(1572-Mar. 31, 1631). Noted preacher and poet. He was born in London, sometime between Jan. 24 and June 19, 1572. Donne studied at Hart Hall, Oxford. In 1592 he was admitted to Lincoln's Inn to study law. At about the same time, he had a gradual conversion from Roman Catholicism to the Church of England. In 1615 Donne was ordained priest, and King James I made him his royal chaplain. He continued to live in London, where he was appointed divinity reader of Lincoln's Inn. Donne soon became recognized as one of the leading preachers of the time. In 1621 he was appointed dean of St. Paul's Cathedral, London. His major publications were his sermons and his poetry. He is recognized as a great "metaphysical poet" in English literature. His sonnet, "Batter my heart, three person'd God," is one of his classics. Two of his hymns are in The Hymnal 1982: "Wilt thou forgive that sin, where I begun" (140, 141), and "When Jesus died to save us" (322). He died in London. Donne's ministry is commemorated in the Episcopal calendar of the church year on Mar. 31.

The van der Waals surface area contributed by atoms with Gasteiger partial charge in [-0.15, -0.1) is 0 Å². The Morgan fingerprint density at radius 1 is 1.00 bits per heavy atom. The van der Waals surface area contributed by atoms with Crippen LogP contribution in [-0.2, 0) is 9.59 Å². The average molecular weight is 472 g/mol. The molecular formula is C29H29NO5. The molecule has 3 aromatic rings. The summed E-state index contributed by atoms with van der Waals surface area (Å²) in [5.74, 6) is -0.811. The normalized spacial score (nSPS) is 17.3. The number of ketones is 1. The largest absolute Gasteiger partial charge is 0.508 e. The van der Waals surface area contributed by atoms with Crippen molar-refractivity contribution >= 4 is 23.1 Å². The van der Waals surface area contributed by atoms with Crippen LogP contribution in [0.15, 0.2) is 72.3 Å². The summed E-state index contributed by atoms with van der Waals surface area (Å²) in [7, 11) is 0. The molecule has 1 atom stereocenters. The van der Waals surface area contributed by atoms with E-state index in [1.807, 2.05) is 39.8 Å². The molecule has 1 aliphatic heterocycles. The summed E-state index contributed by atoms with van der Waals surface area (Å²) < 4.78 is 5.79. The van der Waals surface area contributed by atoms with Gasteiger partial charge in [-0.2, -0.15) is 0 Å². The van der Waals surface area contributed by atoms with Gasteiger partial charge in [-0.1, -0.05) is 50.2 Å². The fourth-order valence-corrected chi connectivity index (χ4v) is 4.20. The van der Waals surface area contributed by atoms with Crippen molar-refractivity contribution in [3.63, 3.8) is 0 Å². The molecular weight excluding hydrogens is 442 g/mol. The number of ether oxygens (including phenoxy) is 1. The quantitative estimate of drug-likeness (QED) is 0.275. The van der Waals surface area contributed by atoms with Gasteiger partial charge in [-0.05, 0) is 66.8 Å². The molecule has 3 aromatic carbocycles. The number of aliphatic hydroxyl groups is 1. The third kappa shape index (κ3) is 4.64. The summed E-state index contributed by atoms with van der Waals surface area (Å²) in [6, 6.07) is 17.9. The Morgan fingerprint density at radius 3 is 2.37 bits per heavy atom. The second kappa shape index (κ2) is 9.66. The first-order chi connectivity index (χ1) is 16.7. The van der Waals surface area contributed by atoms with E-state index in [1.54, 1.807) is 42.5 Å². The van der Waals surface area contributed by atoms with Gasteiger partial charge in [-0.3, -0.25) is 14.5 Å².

Glossary definitions provided courtesy of Church Publishing Incorporated, New York, NY,(All Rights reserved) from "An Episcopal Dictionary of the Church, A User Friendly Reference for Episcopalians," Don S. Armentrout and Robert Boak Slocum, editors.